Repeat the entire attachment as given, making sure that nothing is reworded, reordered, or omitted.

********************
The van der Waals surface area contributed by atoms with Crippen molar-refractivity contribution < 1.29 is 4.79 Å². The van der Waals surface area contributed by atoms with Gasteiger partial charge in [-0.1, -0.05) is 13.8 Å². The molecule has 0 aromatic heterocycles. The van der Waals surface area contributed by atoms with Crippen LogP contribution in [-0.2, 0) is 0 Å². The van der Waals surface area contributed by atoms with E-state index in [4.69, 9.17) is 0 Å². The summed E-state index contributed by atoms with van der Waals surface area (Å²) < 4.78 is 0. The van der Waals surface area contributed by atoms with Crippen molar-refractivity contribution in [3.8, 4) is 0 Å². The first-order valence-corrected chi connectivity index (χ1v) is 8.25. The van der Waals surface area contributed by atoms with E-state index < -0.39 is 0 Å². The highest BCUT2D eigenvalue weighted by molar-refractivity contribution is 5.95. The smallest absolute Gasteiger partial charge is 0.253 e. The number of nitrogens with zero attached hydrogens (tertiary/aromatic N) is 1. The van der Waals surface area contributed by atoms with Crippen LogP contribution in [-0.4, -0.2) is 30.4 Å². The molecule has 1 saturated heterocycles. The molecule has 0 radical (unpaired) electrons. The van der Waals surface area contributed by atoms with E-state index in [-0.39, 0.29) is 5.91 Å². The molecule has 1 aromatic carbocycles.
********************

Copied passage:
The van der Waals surface area contributed by atoms with Crippen molar-refractivity contribution < 1.29 is 4.79 Å². The van der Waals surface area contributed by atoms with Gasteiger partial charge in [-0.1, -0.05) is 13.8 Å². The molecule has 0 aromatic heterocycles. The van der Waals surface area contributed by atoms with Crippen LogP contribution in [-0.2, 0) is 0 Å². The van der Waals surface area contributed by atoms with E-state index in [4.69, 9.17) is 0 Å². The summed E-state index contributed by atoms with van der Waals surface area (Å²) < 4.78 is 0. The van der Waals surface area contributed by atoms with Crippen molar-refractivity contribution in [3.8, 4) is 0 Å². The first-order valence-corrected chi connectivity index (χ1v) is 8.25. The van der Waals surface area contributed by atoms with E-state index < -0.39 is 0 Å². The highest BCUT2D eigenvalue weighted by molar-refractivity contribution is 5.95. The smallest absolute Gasteiger partial charge is 0.253 e. The number of nitrogens with zero attached hydrogens (tertiary/aromatic N) is 1. The van der Waals surface area contributed by atoms with Crippen LogP contribution in [-0.4, -0.2) is 30.4 Å². The molecule has 1 saturated heterocycles. The molecule has 0 radical (unpaired) electrons. The van der Waals surface area contributed by atoms with E-state index in [-0.39, 0.29) is 5.91 Å². The molecule has 1 aromatic carbocycles.